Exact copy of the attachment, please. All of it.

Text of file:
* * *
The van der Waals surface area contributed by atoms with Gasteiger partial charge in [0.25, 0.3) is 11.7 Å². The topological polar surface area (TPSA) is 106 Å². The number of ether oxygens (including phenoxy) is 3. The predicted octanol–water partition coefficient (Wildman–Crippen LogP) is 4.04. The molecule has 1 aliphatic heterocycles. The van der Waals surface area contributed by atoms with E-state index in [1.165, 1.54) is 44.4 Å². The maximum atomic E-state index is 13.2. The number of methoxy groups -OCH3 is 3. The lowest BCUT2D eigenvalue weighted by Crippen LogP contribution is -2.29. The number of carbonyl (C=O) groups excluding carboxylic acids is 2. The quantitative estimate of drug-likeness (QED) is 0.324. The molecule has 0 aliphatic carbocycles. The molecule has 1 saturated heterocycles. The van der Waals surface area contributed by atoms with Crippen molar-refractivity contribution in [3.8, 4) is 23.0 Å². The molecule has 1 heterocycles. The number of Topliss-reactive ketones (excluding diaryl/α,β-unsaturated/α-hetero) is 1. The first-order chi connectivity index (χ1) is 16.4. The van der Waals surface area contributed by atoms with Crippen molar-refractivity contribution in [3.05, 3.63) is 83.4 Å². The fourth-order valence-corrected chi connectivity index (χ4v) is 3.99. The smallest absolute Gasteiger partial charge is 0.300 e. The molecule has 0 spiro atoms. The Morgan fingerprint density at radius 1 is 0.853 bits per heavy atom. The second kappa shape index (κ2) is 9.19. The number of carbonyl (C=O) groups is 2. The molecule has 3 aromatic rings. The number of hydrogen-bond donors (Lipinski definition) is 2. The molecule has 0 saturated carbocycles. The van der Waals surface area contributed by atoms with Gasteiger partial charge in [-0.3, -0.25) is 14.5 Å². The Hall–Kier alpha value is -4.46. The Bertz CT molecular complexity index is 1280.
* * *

The van der Waals surface area contributed by atoms with Gasteiger partial charge in [0.25, 0.3) is 11.7 Å². The topological polar surface area (TPSA) is 106 Å². The number of ether oxygens (including phenoxy) is 3. The predicted octanol–water partition coefficient (Wildman–Crippen LogP) is 4.04. The molecule has 1 aliphatic heterocycles. The van der Waals surface area contributed by atoms with E-state index in [1.165, 1.54) is 44.4 Å². The maximum atomic E-state index is 13.2. The number of methoxy groups -OCH3 is 3. The lowest BCUT2D eigenvalue weighted by Crippen LogP contribution is -2.29. The number of carbonyl (C=O) groups excluding carboxylic acids is 2. The quantitative estimate of drug-likeness (QED) is 0.324. The molecule has 0 aliphatic carbocycles. The molecule has 1 saturated heterocycles. The van der Waals surface area contributed by atoms with Crippen molar-refractivity contribution in [3.8, 4) is 23.0 Å². The molecule has 1 heterocycles. The number of Topliss-reactive ketones (excluding diaryl/α,β-unsaturated/α-hetero) is 1. The first-order chi connectivity index (χ1) is 16.4. The van der Waals surface area contributed by atoms with Crippen molar-refractivity contribution in [3.05, 3.63) is 83.4 Å². The fourth-order valence-corrected chi connectivity index (χ4v) is 3.99. The smallest absolute Gasteiger partial charge is 0.300 e. The molecule has 0 spiro atoms. The Morgan fingerprint density at radius 1 is 0.853 bits per heavy atom. The second kappa shape index (κ2) is 9.19. The number of carbonyl (C=O) groups is 2. The molecule has 3 aromatic rings. The number of hydrogen-bond donors (Lipinski definition) is 2. The molecule has 0 saturated carbocycles. The van der Waals surface area contributed by atoms with Gasteiger partial charge in [-0.3, -0.25) is 14.5 Å². The Hall–Kier alpha value is -4.46. The Bertz CT molecular complexity index is 1280.